Most colostomies are intended to be temporary, but the high risk of complications, such as leakage and infection, keep many people from having the procedure reversed.
If you need a colostomy to help you recover after a traumatic injury or as a treatment for a disease such as colorectal cancer, you might be wondering how long you will need it.
Some colostomies are required permanently, but others might only be needed temporarily after a surgical procedure or while you recover.
This article takes a look at if and when your colostomy might be reversed, what happens during reversal surgery, and potential complications.
A colostomy reversal surgery is a procedure to undo or remove the hole that was surgically made in your abdomen to handle solid waste. This hole, called a stoma, is created within your abdominal wall to provide a passageway for your colon to eliminate digestive waste.
A temporary stoma might be created to reroute the flow of solid waste from your rectum for conditions like:
Although these conditions may sometimes require a permanent colostomy, the goal in most cases is to reverse the colostomy and restore bowel function.
When colostomies are temporary, the reversal procedure will usually take place at least 3 months after your initial surgery. The procedure to reverse your colostomy is simpler than the procedure to create your stoma, but you will still need to undergo surgery, which has potential complications.
The decision on when, how, and even if a colostomy is reversed will depend on your specific need for the colostomy, and your individual health assessments.
Candidates for colostomy reversal are typically younger and healthier. If you had a colostomy to treat a traumatic wound or diverticular disease, you may also be a candidate for reversal surgery.
On the other hand, if any of the following apply to you, you may not be considered for this procedure:
- you are an older age
- you have a malignant disease like cancer
- you have cardiovascular disease
The process of reversing your colostomy begins with an assessment of your healing. Sometime around
If the initial reason for your bowel diversion has been treated and addressed, your doctor will make sure you have not developed post-operative complications like strictures or adhesions that could delay or prevent a successful reversal.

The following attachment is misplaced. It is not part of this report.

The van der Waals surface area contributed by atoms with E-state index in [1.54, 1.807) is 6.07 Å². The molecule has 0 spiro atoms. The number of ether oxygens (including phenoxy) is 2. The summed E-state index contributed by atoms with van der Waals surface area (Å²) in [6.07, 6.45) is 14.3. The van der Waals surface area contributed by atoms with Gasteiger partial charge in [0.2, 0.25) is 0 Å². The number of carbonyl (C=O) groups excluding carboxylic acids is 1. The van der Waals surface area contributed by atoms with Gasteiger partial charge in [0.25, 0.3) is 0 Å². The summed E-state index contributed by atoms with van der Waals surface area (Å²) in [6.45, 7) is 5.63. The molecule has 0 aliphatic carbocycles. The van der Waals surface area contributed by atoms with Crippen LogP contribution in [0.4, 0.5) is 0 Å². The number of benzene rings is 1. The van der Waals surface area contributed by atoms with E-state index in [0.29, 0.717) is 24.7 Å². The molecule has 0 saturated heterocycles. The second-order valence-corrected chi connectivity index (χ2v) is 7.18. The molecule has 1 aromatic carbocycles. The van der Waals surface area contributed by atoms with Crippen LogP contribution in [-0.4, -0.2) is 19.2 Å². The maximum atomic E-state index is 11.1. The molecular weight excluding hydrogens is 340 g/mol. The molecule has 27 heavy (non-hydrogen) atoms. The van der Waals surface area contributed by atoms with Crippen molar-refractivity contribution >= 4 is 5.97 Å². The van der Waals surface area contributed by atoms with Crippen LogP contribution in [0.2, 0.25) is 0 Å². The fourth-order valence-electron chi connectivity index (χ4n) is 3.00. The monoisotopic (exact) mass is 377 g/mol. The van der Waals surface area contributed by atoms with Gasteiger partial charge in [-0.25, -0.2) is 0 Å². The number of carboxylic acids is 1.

If the plan is to move forward in reversing your colostomy and restoring your natural bowel function, you will be scheduled for surgery. During the procedure, a surgeon will:
- make an incision around the stoma site
- access your abdominal tissue through the stoma site
- reattach the remaining sections of your colon to each other (anastamosis)
- close the incision site
These steps can vary based on how your original colostomy was done and any other health issues you may have.
One of the biggest risks of colostomy reversal surgery is failure.
There are various reasons why a colostomy reversal fails, but fluids leaking from the area where the two ends of your colon were rejoined (anastamosis) is a common cause.
This leakage can lead to poor wound healing, infection, or even sepsis. Research suggests that the overall risk for complications is only about 12% for stoma reversal. However, when complications do arise, they can cause serious problems in about
Most people who undergo colostomy reversal surgery will stay in the hospital for 3–10 days after the procedure. The main goal during this time is to monitor your wound healing and make sure that you are able to pass stool naturally through your reconnected colon.
It will take some time after surgery for your bowel movements to become regular, and either constipation or diarrhea is expected for some time.
Your surgical wound will take 2–3 months to heal, and your anus may be tender as you get used to natural elimination habits again.
While your body adjusts to the reversal, you may find that powders or barrier ointments may help with anal irritation and odor. You will also want to reintroduce foods that could irritate your bowel gradually during the recovery period.
Your doctor will give you specific instructions for your diet and wound care after the procedure based on the type of reversal that was done and any other health issues that need to be considered.
How successful your colostomy reversal is will depend on such factors as:
- why you had a colostomy in the first place
- what complications you may have experienced when your stoma was created
- what ongoing treatments you may have had, such as chemotherapy or radiation
Even with successful colostomy reversals, the risk of failure, infection, and ongoing complications is high, so many people who begin with temporary colostomies decide never to have their stoma reversed. This is a decision best made between you and your healthcare team based on your individual health and risk of complications.
Most colostomies are done with the intent of being temporary, but the high risk of infection and failure with reversal surgery keeps many people from even attempting to regain natural bowel function.
Infections and leaking are some of the most common complications. Infections have the potential to progress to sepsis and become life threatening.
It may be helpful to talk with your doctor about your individual needs and risk factors when considering a colostomy reversal.